Will 50 Basis Points Circumvent a Recession?

By: Chad Hudson | Thu, Sep 20, 2007
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Last week, the Commerce Department reported that Retail sales increased 0.3%. The primary growth driver came from autos. Excluding auto sales, sales fell 0.4%. On a year-over-year basis, sales increased 4.2% and 4.5% excluding autos. This was much stronger than the growth during June and July. As we have discussed, some of the strength is from the shift in the school year in a couple of key states. Several retail sectors experienced acceleration in sales growth. Clothing stores (+7.1%), general merchandise (+7.1%), sporting and book (+8.3%) all had year-over-year growth rates two percentage points higher than last month.

Best Buy reported second quarter results that exceeded analysts' estimates, but results were not as spectacular as the headlines read. Most of the strength came from its international operations. International same store sales jumped 16.3% compared to domestic comps of 1.7%. Consumer electronics same store sales actually declined 1.6%. Notebook and gaming sales offset flat TV sales. Flat panel TV sales remained strong. Appliances had a -7.1% comp as the weakness in the housing market continued to pressure results. Gross margins continued to drop, but the 60 basis points drop was much less than the 150 basis point compression experienced during the first quarter.

Housing starts dropped 36,000 units to 1.331 million annualize rate. This was lower than economists expected. Permits also dropped lower than expected, to 1.307 million. These are both the lowest levels since 1995. The National Association of Home Builders reported that builder optimism fell two points to 20. This was the seventh consecutive drop and tied the lowest level recorded since the survey started in 1985. Only the component tracking buyers traffic fell, traffic was flat. Credit Suisse held a homebuilder conference this week where Robert Toll, CEO of Toll Brothers said, "Trends are weak right now based on activity since early August. Our experience is that it's worse than '80-'82 or '87-'91. Not quite as big as '74, but '74 was short lived."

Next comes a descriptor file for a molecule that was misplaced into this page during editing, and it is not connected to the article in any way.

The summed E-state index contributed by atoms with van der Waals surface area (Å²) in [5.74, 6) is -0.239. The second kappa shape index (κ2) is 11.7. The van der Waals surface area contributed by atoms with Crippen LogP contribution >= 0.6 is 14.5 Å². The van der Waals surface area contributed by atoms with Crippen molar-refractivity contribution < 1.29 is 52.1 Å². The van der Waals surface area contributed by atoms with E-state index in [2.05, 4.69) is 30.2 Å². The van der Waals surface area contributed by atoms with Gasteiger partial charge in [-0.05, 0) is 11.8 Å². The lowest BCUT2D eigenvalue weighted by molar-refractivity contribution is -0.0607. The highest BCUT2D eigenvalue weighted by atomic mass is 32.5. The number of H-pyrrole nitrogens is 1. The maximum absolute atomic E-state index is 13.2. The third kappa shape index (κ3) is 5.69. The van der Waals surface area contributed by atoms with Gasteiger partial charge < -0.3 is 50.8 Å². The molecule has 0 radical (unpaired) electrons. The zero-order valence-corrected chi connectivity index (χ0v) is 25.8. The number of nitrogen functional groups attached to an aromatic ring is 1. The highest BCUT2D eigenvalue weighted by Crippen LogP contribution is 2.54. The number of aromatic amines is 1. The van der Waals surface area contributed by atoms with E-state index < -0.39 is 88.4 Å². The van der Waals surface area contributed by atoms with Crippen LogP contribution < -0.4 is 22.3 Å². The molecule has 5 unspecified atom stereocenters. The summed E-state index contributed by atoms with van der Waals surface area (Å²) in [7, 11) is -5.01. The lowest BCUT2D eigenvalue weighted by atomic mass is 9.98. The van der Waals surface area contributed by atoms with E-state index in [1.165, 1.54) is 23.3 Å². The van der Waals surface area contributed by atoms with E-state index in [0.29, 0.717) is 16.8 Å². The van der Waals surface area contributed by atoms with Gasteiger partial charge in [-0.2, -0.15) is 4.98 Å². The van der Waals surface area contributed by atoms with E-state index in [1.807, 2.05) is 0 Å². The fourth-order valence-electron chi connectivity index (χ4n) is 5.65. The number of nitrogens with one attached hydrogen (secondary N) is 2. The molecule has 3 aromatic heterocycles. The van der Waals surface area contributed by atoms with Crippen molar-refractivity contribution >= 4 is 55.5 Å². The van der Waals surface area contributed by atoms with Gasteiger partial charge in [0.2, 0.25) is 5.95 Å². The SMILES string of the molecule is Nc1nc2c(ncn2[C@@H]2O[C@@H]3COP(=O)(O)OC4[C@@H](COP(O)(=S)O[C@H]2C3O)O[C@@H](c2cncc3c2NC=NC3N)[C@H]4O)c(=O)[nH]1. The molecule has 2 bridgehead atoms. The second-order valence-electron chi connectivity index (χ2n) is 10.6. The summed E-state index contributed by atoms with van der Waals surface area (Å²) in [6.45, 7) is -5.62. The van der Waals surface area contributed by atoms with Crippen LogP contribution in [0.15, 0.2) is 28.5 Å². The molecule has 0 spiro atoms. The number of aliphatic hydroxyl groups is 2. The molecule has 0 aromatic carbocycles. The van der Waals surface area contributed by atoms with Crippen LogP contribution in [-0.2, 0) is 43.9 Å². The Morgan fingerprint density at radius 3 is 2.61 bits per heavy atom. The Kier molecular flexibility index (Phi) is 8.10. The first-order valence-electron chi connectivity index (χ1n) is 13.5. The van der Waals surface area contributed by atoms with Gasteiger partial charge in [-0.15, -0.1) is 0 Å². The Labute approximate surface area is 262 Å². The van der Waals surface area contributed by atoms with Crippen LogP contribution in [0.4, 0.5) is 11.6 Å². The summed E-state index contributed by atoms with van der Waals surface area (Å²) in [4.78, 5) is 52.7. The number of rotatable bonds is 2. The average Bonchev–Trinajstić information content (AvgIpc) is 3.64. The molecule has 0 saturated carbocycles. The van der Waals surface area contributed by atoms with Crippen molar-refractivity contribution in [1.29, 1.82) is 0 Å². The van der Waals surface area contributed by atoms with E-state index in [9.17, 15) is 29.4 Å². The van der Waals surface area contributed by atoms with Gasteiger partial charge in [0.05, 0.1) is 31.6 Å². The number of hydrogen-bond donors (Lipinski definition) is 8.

Consumer prices dropped 0.1% in August, which was the first monthly decline in ten months. The year-over-year increase in the Consumer Price Index slowed to 2.0%, which was the smallest increase since November 2006. Lower energy prices the key contributing factor. Energy prices dropped 3.2% during August and off 2.5% from last August. This trend will likely reverse as crude oil reversed in mid-August and is currently trading in all-time record territory.

While the government is able to report that inflation is muted, companies have continued to raise prices. Procter & Gamble accounted a 9% increase on fabric softener. Sara Lee increased bread prices 5%. During its conference call this week, General Mills said it plans more price increases to offset rising costs. It is planning for another 5% increase in costs for 2008.

The Fed made its first unexpected move in years this week as it lowered the target rate 50 basis points to 4.75. Most pundits expected a 25 basis point cut. The larger than expected cut, caused some to worry that the economy is weaker than the recent data suggest. We discussed last week how we felt once lenders curtailed consumer lending, there would be a sharp declaration in consumer spending. It appears the Fed shares this concern and has opted to aggressively try and circumvent a consumer led recession. We also mentioned that there was a lack of consensus on where the Fed would navigate interest rates by the end of the year. Tuesday's larger than expected 50 basis point reduction of the Fed funds target rate heightened the uncertainty. The most likely path is no change through the end of the year, but this is only about one-third probability. Last week, the probability that the target rate ended the year at 4.75% was 53%.



Chad Hudson

Author: Chad Hudson

Chad Hudson
Mid-Week Analysis

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